Key to the Prime Minister's policy is the "facilitated customs arrangement", whereby tariffs charged at the border would be passed on to either the British or European Union authorities depending on the destination of imported goods.
"The EU can not and ... will not delegate the application of its customs policy and rules, Value-Added Tax and excise duty collection to a non-member, who would not be subject to the EU's governance structures", Barnier said.
However, the Czech state secretary for European affairs said his government would not help the Prime Minister find "loopholes" in the EU negotiating position insisted there was unity behind Mr Barnier's approach to the talks and the Prime Minister would struggle to find "loopholes" in the EU's position.
He said Brussels should embrace the Prime Minister's Brexit white paper for the sake of maintaining good relations with the UK.
Instead, Barnier said Britain could still join a customs union, which would mean Britain could not make its own trade deals after Brexit.
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Raab said Britain has designed its future trading relationship proposals both to respect the result of the European Union referendum, and the core principles of the EU. But Barnier said this would never be acceptable. Such "frictionless trade" is essential for pan-European value chains - from food supply logistics to auto manufacturing - as well as the desire to avoid a "hard border" in Ireland. She's repeatedly rejected the EU's preferred option for a backstop plan for the Irish border - which would effectively keep Northern Ireland in the bloc's customs territory, while applying many regulations of the single market. "We will respect that".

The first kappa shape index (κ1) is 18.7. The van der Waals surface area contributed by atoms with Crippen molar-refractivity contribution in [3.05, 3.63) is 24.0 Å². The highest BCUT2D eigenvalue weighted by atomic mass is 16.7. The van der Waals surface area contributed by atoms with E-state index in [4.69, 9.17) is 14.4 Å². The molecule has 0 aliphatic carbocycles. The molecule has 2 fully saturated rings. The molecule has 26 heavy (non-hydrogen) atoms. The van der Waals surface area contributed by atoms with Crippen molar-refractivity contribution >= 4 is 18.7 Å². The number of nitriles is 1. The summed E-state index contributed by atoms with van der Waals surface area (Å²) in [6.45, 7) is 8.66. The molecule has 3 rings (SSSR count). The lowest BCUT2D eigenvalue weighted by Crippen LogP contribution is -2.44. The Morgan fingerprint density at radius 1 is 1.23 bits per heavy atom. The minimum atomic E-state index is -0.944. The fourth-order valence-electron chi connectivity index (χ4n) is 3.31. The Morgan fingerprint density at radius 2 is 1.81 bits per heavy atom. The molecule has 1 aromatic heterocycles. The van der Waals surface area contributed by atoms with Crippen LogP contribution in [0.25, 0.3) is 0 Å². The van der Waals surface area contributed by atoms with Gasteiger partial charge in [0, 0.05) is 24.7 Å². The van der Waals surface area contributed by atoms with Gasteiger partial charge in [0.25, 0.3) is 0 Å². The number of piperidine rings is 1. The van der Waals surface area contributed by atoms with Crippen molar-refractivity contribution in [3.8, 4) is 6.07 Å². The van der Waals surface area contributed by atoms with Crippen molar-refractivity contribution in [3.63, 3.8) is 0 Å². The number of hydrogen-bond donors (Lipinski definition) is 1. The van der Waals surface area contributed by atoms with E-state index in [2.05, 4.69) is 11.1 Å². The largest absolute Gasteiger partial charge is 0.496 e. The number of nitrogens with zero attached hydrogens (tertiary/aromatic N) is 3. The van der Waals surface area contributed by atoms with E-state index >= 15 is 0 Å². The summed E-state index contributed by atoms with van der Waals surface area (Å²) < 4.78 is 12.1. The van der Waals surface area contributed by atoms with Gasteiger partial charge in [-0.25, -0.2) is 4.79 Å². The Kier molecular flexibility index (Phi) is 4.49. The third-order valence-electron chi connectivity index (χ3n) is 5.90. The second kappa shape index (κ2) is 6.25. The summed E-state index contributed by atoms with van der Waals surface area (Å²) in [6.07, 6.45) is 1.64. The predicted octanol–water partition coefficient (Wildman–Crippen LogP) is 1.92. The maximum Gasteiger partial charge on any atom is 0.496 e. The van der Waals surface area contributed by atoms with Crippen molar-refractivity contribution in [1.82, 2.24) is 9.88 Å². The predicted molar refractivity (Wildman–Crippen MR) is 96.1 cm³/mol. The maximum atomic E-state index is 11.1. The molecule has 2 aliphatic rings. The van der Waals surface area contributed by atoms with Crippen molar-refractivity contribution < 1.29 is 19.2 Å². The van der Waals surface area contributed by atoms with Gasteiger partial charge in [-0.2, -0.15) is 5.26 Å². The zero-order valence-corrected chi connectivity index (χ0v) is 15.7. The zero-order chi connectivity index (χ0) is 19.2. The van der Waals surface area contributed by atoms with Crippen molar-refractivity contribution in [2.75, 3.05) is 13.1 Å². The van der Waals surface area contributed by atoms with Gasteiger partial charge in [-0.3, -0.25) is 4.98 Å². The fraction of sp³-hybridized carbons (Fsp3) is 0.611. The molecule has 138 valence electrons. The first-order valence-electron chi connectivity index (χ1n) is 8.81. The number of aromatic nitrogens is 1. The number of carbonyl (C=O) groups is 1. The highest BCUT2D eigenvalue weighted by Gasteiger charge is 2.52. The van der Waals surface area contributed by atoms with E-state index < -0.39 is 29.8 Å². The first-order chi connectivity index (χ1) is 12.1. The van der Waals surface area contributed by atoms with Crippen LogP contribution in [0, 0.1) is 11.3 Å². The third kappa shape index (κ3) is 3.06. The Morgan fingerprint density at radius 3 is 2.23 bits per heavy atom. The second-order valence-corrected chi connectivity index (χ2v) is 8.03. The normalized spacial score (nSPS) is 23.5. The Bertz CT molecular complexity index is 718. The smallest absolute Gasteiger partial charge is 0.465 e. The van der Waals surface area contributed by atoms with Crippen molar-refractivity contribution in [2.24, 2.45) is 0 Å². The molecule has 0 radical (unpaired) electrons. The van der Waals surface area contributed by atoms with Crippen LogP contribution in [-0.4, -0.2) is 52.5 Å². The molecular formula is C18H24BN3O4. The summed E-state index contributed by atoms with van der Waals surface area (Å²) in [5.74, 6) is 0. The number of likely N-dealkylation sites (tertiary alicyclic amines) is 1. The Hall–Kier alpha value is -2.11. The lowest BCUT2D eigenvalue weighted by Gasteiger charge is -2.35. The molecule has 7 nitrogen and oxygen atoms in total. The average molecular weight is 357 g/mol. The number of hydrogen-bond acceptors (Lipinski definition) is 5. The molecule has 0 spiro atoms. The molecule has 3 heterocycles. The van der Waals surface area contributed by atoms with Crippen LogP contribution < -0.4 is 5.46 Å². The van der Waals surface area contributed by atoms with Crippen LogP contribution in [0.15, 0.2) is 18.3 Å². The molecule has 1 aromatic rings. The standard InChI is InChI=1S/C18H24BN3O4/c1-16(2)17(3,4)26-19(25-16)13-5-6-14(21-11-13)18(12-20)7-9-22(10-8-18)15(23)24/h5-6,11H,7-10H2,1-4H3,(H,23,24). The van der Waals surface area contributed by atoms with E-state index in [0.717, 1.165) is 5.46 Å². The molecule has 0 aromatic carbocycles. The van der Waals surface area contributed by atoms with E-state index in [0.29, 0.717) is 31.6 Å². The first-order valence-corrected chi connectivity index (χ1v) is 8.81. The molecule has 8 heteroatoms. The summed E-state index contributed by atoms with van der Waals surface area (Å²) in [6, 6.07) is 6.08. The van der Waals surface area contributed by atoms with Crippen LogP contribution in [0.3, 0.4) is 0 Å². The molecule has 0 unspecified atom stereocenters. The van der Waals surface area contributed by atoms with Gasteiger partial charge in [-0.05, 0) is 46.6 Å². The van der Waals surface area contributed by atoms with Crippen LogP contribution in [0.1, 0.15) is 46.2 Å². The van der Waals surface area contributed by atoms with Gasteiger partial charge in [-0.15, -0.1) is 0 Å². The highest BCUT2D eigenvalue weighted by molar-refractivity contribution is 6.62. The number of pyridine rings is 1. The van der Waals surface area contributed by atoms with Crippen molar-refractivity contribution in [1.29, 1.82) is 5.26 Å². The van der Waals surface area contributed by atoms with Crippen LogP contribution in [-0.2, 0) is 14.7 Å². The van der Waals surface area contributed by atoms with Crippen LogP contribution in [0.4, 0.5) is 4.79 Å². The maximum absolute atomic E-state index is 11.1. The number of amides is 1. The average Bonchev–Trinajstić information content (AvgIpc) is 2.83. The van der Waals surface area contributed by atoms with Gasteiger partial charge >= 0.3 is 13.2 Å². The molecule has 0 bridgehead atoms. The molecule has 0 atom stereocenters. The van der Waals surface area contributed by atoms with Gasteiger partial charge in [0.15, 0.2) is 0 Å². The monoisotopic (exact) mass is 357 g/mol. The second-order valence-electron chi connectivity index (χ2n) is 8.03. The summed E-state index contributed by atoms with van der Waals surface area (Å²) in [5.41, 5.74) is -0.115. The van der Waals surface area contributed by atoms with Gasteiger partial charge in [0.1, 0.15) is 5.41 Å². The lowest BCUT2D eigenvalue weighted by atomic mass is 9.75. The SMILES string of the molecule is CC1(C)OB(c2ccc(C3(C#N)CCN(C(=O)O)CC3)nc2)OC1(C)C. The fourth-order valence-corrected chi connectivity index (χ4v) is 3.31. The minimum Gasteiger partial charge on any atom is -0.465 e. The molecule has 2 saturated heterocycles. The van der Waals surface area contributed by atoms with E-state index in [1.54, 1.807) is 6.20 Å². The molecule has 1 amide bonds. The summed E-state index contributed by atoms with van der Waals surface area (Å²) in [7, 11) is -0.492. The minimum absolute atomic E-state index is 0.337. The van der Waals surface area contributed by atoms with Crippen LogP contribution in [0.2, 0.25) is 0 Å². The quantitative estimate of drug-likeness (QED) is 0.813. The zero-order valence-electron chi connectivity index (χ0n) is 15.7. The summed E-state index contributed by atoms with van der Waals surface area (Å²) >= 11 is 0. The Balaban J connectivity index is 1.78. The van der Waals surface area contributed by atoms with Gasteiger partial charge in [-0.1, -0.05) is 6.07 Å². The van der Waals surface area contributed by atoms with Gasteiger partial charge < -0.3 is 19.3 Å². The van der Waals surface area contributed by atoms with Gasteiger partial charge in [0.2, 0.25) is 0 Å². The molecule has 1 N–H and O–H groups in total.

Mrs May said: 'Far from being anxious about preparations that we are making, I would say that people should take reassurance and comfort from the fact that the Government is saying we are in a negotiation, we are working for a good deal - I believe we can get a good deal - but. because we don't know what the outcome is going to be. let's prepare for every eventuality'.
Both sides warned the idea was fraught with political difficulties, but it might open the door to a withdrawal agreement by the end of this year.
Michel Barnier said the United Kingdom wanted to "take back control" of its money, law and borders - but so did the EU.
"This is a far advanced, well thought-out, principled and pragmatic document and we expect to negotiate on the basis of it".
Senior politicians such as Anna Soubry, former cabinet minister; Chuka Ummuna, Labour MP; and Vince Cable, leader of the Liberal Democratic party, have backed calls for a second referendum if and when a deal is secured by London and Brussels.